Share trading workshops
Standard Bank Securities offer courses throughout the country and many of them are free of charge. It’s recommended that one attends a beginner’s workshop such as an ‘Introduction to Investing’ which covers the basics and takes about five hours. From there you can take advanced courses and follow a specialist path.
Log onto the Standard Bank web site, www.standardbank.co.za and then select online share trading where you will find lots of useful information.
Are SA Retail bonds a wise choice as an investment vehicle?
With regard to SA Retail Bonds, the money is invested with the South African Government and is therefore a safe investment. Interest and capital are paid electronically into your bank account. It is a paperless investment (there are no physical certificates) registered in your mother’s name. If she has an urgent need for cash, she can take an early withdrawal after 12 months, subject to payment of a penalty.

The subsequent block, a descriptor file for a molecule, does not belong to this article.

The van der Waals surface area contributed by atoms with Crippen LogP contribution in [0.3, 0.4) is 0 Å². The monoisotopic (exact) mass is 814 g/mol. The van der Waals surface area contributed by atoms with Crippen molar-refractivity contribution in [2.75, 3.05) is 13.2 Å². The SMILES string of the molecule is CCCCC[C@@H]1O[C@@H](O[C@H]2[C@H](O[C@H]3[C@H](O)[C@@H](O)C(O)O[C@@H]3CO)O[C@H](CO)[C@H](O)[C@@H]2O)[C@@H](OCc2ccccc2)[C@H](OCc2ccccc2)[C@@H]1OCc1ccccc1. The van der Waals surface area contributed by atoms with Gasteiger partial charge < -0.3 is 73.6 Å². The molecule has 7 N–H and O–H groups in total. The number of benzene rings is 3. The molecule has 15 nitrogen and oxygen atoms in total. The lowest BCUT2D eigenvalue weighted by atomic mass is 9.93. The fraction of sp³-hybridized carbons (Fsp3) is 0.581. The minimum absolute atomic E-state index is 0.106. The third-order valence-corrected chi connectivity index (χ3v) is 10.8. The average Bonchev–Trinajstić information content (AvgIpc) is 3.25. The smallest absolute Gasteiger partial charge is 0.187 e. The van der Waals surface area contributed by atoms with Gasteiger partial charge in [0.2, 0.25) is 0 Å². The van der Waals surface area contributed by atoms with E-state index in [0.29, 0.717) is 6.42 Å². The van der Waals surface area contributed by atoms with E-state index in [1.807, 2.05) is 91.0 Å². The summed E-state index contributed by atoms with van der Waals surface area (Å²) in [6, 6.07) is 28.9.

“What you need to think about is how often you need to access funds. For example if you invest in the most conservative fund at Allan Gray, such as the money market fund, you would probably earn 6.2%, while a riskier fund, such as equity funds, can earn 8.5%,” says consultant Jaweed Allie of Allan Gray.
The return is high
The RSA Retail Savings Bonds have been designed as a savings product for South Africans. If you have a South African ID number and bank account with a financial institution in South Africa, you can participate in South Africa’s saving scheme. A two year fixed rate offers 8% interest, while a three year rate offers 8.25% and a five year fixed rate offers 8.5%.